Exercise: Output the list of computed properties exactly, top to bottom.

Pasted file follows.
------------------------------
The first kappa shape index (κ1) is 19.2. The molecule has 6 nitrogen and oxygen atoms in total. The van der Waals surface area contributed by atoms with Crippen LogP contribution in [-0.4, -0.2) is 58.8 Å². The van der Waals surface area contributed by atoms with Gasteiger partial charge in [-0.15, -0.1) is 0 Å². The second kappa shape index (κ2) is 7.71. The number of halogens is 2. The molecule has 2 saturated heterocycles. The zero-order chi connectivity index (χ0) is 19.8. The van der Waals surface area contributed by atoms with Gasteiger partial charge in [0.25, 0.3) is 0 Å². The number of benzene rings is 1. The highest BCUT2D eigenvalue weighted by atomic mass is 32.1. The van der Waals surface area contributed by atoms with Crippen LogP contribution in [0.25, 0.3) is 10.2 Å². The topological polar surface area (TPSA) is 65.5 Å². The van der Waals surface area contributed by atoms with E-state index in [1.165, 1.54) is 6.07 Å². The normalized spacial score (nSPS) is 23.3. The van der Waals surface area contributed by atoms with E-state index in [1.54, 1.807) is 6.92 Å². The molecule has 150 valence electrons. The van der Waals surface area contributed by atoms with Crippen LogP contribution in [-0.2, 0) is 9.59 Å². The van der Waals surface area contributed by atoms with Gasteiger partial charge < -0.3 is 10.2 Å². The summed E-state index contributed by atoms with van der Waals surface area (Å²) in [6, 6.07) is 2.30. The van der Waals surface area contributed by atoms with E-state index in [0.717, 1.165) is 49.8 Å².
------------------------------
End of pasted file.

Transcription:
The first kappa shape index (κ1) is 19.2. The molecule has 6 nitrogen and oxygen atoms in total. The van der Waals surface area contributed by atoms with Crippen LogP contribution in [-0.4, -0.2) is 58.8 Å². The van der Waals surface area contributed by atoms with Gasteiger partial charge in [-0.15, -0.1) is 0 Å². The second kappa shape index (κ2) is 7.71. The number of halogens is 2. The molecule has 2 saturated heterocycles. The zero-order chi connectivity index (χ0) is 19.8. The van der Waals surface area contributed by atoms with Gasteiger partial charge in [0.25, 0.3) is 0 Å². The number of benzene rings is 1. The highest BCUT2D eigenvalue weighted by atomic mass is 32.1. The van der Waals surface area contributed by atoms with Crippen LogP contribution in [0.25, 0.3) is 10.2 Å². The topological polar surface area (TPSA) is 65.5 Å². The van der Waals surface area contributed by atoms with E-state index in [1.165, 1.54) is 6.07 Å². The normalized spacial score (nSPS) is 23.3. The van der Waals surface area contributed by atoms with E-state index in [1.54, 1.807) is 6.92 Å². The molecule has 150 valence electrons. The van der Waals surface area contributed by atoms with Crippen LogP contribution in [-0.2, 0) is 9.59 Å². The van der Waals surface area contributed by atoms with Gasteiger partial charge < -0.3 is 10.2 Å². The summed E-state index contributed by atoms with van der Waals surface area (Å²) in [6, 6.07) is 2.30. The van der Waals surface area contributed by atoms with E-state index in [0.717, 1.165) is 49.8 Å².